The U.S. nuclear arsenal comprises thousands of nuclear weapons and three methods of delivery, sometimes called “legs.” Warheads can be launched from the air via strategic bombers carrying gravity bombs or cruise missiles, from the sea by submarines holding ballistic missiles, or from underground silos housing intercontinental ballistic missiles. Collectively, these delivery methods are referred to as “the Triad.” Currently all three legs of the Triad are being modernized at a cost of $494 billion, or about $50 billion every year from 2019 to 2028.
The United States has stated it must maintain all three legs of the Triad in order to support the policy of deterrence — the credible threat of retaliation if it or an ally is attacked. The argument is that the Triad enables a second-strike capability — the ability to retaliate in the event of a nuclear attack — as each leg is a hedge against the failure of another.
However, a debate has emerged among lawmakers and policy experts about whether the land-based leg of the Triad is still necessary or desirable. A recent survey found that many Americans support phasing out our land-based missiles because they are “outdated, destabilizing, and very expensive.”
The United States currently maintains around 5,800 nuclear warheads in its arsenal. Of these, about 3,800 are active warheads and 2,000 have been retired and are awaiting dismantlement. The inventory of deployed delivery systems consists of 66 bombers as well as dual-capable fighter aircrafts; 14 ballistic missile submarines; and 400 silos for intercontinental ballistic missiles.
There are two distinct nuclear weapons systems delivered by plane: nuclear air-launched cruise missiles (ALCMs), which are guided and highly accurate, and gravity bombs, which require a plane to deploy them near a desired target. B-52 bombers carry nuclear-tipped ALCMs and B-2 stealth bombers have gravity bomb capabilities. Currently there are 20 B-2s and 46 B-52s deployed.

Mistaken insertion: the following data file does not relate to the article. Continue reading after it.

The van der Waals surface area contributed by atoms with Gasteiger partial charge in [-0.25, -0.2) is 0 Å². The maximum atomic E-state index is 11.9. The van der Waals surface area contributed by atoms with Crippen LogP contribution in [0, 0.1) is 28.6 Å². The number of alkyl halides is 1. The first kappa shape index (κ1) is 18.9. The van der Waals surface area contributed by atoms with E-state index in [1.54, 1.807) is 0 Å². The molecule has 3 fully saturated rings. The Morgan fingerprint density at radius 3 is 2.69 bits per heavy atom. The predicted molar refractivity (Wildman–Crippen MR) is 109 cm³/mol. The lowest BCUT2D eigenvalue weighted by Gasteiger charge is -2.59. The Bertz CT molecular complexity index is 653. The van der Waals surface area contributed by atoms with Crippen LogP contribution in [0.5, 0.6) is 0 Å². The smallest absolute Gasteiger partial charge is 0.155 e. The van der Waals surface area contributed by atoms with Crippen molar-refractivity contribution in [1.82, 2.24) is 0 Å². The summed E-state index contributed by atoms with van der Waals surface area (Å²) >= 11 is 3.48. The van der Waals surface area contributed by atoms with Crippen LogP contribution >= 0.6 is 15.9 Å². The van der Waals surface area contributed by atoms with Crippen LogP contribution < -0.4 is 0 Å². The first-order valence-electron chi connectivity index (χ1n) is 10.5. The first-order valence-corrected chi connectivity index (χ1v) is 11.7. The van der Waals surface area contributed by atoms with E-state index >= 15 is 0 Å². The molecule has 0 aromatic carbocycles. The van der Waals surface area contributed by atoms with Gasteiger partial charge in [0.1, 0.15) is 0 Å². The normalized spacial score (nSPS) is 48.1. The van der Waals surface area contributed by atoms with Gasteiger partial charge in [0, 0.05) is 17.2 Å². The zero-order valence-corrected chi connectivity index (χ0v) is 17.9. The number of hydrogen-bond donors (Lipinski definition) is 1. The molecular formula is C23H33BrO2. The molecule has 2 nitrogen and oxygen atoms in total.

The B-2 can carry up to 16 nuclear bombs like the B61-7, B61-11, and B83-1 gravity bombs. Each B-52 bomber carries up to 20 ALCMs like the AGM-86B.
Current nuclear modernization plans include continued production of a new gravity bomb (B61-12) and a new nuclear cruise missile known as the Long Range Standoff Weapon (LRSO). The Air Force is also designing the B-21 “Raider” to replace the B-2 and B-52s, as well as the F-35 to replace the F-16 as the United States’ key nuclear-capable fighter aircraft.
The sea leg of the Triad currently consists of 14 Ohio-class ballistic missile submarines (SSBNs). These submarines are capable of firing ballistic missiles from submerged positions to hit an intended target. Current U.S. SSBNs can launch up to 20 nuclear-capable ballistic missiles with multiple warheads per missile. The Trident II D5 missile is the latest generation SSBN and can travel more than 7,000 kilometers. The sea leg of the triad is often considered the most essential, since submarines are difficult to track and destroy.
The Ohio-class SSBNs will be replaced by the Columbia-class SSBN in the early 2030s and includes 12 scheduled submarines slotted for production. As of now, this modernization will cost around $109.8 billion.
The Triad’s land-based leg is composed of 400 deployed Minuteman III intercontinental ballistic missiles (ICBMs). U.S. ICBMs are housed in underground silos in Montana, North Dakota and Wyoming, but silos stretch into Colorado and Nebraska as well. Each ICBM carries one warhead each — usually the W87 or the W78 — but can hold two or three warheads each. ICBMs remain on prompt alert, meaning they can be launched in minutes.
Nuclear modernization plans include a replacement for the Minuteman III called the Ground-Based Strategic Deterrent, and includes 400 new deployed missiles, modernization of the ICBM launch facilities and a total lifetime price tag of about $264 billion.
The static nature of ICBM silos makes them vulnerable to attack and increases the risk of miscalculation. If the United States detects an incoming attack or what looks like an incoming attack, there is psychological pressure to launch the ICBMs before they can be destroyed in their silos — a sort of “use them or lose them” mentality. It is the combination of the vulnerability of ICBMs, the risk of miscalculation and the replacement cost that leads some experts to argue that the United States no longer needs a land-based nuclear weapon system.